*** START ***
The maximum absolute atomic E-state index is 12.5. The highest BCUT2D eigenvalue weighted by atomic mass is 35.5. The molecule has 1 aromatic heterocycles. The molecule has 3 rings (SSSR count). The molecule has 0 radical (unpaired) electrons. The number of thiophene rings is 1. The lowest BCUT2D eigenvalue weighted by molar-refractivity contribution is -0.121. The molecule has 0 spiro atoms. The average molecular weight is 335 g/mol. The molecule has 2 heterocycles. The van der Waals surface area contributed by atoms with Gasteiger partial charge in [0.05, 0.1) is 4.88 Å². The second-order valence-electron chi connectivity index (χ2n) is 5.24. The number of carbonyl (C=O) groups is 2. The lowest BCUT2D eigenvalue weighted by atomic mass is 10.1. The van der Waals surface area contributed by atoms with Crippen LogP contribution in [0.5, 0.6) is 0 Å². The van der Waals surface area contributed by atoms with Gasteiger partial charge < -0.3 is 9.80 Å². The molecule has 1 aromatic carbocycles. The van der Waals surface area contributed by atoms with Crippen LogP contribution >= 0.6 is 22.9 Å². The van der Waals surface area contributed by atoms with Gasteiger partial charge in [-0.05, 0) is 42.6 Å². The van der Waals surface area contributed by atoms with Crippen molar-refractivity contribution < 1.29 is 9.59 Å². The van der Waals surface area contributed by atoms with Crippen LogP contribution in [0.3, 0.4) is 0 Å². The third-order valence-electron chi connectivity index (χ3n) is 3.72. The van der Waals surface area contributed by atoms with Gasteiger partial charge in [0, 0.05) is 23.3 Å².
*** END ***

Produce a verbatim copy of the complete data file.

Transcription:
The maximum absolute atomic E-state index is 12.5. The highest BCUT2D eigenvalue weighted by atomic mass is 35.5. The molecule has 1 aromatic heterocycles. The molecule has 3 rings (SSSR count). The molecule has 0 radical (unpaired) electrons. The number of thiophene rings is 1. The lowest BCUT2D eigenvalue weighted by molar-refractivity contribution is -0.121. The molecule has 0 spiro atoms. The average molecular weight is 335 g/mol. The molecule has 2 heterocycles. The van der Waals surface area contributed by atoms with Gasteiger partial charge in [0.05, 0.1) is 4.88 Å². The second-order valence-electron chi connectivity index (χ2n) is 5.24. The number of carbonyl (C=O) groups is 2. The lowest BCUT2D eigenvalue weighted by atomic mass is 10.1. The van der Waals surface area contributed by atoms with Crippen LogP contribution in [0.5, 0.6) is 0 Å². The van der Waals surface area contributed by atoms with Gasteiger partial charge < -0.3 is 9.80 Å². The molecule has 1 aromatic carbocycles. The van der Waals surface area contributed by atoms with Crippen LogP contribution >= 0.6 is 22.9 Å². The van der Waals surface area contributed by atoms with Gasteiger partial charge in [-0.05, 0) is 42.6 Å². The van der Waals surface area contributed by atoms with Crippen molar-refractivity contribution < 1.29 is 9.59 Å². The van der Waals surface area contributed by atoms with Crippen LogP contribution in [0.3, 0.4) is 0 Å². The third-order valence-electron chi connectivity index (χ3n) is 3.72. The van der Waals surface area contributed by atoms with Gasteiger partial charge in [0, 0.05) is 23.3 Å².